be a brand that you, you care about, that you
relate to, that you know, you find interesting. Now, it's really hard on my attack, right? 'cause there's like a billilion,
you know, different brands, and it's hard to tell one
from the other, and yeah. – We interviewed somebody the other day, and it was one of those, in a good way, DemandGen ops people where, he came in, and he had his laptop
open in the interview, and he had the front of his laptop was every mark-tide vendor you could imagine.
– Tho whole thing, the whole landscape. – Basically the landscape, I was like this is, this
is why you need a brand, because this person's just gonna like whoever's giving out swag,
and put on computers. – Well, and it's funny you say that, 'cause I think like, I've
struggled to know what that means. Like what does that mean to have a brand, I guess it came into clear focus over the past several
months where I was like, we rebranded in May. And, that allowed us to
sort of like find tune how we talked about ourselves, and what's our message and all that stuff. But like, it still wasn't really clear when you looked at it, I was like what our point of view was, like what are we really, like your whole thing is
about now, and right? We know, marketing's happening right now, and your buyer wants it right now, and it's really clear what
your point of view is, and I felt like we were soft on that.
And so, we've spent the
past couple of months getting really sharp on that. And now, it's like well
how do you amplify that, and elevate it. – I think that's, what you said is, I didn't expect you to answer it that way, but to me that's a most important piece. I think you just have to pick a side. – Yeah. – Even if, even if there's another side that's like just as effective, you just need to stand for something, because if you, there's
just too much noise, and not stand for anything anymore. – Yeah, yeah. – Where like, I think it
was different 2005, 2006, you could just have something, and people are like, cool, okay. – Sure, yeah. – You have to have a reason. – And I think, you know,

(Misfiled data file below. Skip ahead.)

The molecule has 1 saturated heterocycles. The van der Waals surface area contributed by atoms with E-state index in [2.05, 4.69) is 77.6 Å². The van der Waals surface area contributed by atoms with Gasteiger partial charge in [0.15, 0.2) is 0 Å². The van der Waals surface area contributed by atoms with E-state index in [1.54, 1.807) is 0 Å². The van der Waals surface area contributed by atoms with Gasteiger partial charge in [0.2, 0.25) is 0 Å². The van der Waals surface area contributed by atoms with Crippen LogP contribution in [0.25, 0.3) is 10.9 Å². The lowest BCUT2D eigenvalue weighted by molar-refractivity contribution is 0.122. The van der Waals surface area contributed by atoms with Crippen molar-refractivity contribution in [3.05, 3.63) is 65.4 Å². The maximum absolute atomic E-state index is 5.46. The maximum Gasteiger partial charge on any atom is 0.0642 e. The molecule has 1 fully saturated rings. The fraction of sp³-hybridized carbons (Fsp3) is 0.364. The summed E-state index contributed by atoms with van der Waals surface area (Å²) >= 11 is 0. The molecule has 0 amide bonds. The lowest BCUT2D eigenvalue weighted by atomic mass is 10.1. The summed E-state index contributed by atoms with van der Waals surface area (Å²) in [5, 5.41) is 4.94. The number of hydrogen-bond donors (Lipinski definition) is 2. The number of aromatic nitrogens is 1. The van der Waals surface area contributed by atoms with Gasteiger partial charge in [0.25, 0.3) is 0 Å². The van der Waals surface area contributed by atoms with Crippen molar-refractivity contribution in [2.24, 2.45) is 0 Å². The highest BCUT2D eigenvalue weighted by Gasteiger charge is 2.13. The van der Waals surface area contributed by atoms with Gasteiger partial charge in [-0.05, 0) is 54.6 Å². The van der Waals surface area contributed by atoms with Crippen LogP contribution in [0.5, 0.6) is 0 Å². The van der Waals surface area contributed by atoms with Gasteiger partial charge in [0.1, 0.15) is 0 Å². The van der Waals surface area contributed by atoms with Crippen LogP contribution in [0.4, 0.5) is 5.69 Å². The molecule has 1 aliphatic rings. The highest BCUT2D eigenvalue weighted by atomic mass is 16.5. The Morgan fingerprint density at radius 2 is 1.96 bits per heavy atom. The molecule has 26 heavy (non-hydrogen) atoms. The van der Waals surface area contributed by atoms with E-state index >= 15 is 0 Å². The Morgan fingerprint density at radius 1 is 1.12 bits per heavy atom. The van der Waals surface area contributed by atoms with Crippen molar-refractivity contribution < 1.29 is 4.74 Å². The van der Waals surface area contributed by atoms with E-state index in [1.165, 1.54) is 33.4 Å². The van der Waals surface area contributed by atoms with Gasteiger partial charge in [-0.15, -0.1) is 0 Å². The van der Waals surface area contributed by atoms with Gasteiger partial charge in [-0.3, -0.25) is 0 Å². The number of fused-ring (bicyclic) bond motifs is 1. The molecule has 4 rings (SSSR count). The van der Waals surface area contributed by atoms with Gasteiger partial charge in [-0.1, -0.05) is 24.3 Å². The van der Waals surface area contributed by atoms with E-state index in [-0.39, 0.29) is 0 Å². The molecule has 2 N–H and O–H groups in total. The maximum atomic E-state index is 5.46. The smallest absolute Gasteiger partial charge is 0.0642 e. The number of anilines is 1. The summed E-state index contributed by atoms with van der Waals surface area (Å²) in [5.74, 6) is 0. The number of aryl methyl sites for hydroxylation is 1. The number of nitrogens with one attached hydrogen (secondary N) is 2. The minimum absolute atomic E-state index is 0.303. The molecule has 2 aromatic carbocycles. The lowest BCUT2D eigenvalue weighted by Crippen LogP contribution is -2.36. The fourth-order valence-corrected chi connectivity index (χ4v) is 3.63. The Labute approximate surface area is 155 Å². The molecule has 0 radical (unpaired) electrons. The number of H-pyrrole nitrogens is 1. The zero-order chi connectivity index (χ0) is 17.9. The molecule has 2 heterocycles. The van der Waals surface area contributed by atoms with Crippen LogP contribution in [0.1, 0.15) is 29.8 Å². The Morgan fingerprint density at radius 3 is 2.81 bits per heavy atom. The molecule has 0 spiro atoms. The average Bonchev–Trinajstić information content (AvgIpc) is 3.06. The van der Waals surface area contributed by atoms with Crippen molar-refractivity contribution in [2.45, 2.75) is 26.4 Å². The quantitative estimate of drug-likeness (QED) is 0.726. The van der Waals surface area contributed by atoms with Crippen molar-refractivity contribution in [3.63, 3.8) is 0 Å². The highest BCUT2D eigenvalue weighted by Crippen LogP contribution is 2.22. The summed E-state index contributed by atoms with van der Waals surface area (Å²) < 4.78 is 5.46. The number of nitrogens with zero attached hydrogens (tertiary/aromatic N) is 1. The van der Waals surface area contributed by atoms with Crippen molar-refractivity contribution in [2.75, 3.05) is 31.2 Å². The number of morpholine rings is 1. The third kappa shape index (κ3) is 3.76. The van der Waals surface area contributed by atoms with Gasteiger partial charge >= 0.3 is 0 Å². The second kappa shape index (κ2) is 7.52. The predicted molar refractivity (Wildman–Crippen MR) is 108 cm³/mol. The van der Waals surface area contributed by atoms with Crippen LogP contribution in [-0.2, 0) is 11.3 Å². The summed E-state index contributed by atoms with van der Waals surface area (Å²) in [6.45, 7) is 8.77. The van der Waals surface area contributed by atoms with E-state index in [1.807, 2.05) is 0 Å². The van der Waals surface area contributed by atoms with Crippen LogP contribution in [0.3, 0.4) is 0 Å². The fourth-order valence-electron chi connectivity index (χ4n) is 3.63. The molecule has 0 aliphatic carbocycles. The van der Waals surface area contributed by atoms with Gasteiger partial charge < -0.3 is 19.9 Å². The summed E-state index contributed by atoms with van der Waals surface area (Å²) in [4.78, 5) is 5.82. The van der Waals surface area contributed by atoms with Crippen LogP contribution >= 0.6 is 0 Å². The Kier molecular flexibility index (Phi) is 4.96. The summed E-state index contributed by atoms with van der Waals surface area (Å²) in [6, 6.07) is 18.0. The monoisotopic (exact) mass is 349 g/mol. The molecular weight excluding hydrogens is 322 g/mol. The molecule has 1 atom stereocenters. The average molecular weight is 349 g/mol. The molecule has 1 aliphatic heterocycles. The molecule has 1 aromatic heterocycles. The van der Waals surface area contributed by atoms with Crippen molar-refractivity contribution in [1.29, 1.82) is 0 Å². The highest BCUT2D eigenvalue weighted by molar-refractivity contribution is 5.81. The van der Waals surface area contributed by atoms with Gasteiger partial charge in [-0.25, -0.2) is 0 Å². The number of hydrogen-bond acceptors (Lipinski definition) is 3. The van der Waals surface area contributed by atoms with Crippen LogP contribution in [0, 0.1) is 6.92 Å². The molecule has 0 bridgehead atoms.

that was our problem, was that we kinda stood
for a lot of things. So we like, we like this, and
we like that, and whatever. And it's like, it's not enough.
– Yeah. – And so, you know, our whole
point of view today is that, you know, buyers live
in this on-demand world, and they expect the
same kind of experiences in they B to B lives that they
have in their B to C lives. And the way that B to B
marketing works is just, it doesn't work for that, it's not really personalized
or curated, or easy to access, it doesn't surface the information that they want when they want it. And so, B to B marketing
needs to be on demand. And so, once we kinda, once that started to like
form as a point of view, it became really easy to see like, the path to like, how do you
build a big brand around this.
So I'm excited to do that. It's been fun. – Just buy a lot of stickers. – I'm gonna buy all the
stickers, and t-shirts, and the hats. – That was old school. – Okay, all right. Thanks for
doing this. I appreciate it, it's nice to hear a DemandGen
person like yourself, start to think about the softer side. – Isn't it? Yeah. – I'm just kidding, I think,
I think it's important. I think you gotta have all pieces of it, and I wanted to interview you on this because I think you have a lot
of interesting ingredients, like your background from Eloqua, and running and marketing
team being remote, and having a successful team,
and a good time doing it.
– You're gonna ask them
how successful it is. – Thanks for doing it. – Thank you. – This is, all these segments we do you, and then we do the team, so we have them all come
in on Zoom after this to tell us how you really are. – They would say good
things, they like me, they would say good things. – All right, thanks for doing this. – Thank you. Thanks very much. (upbeat music).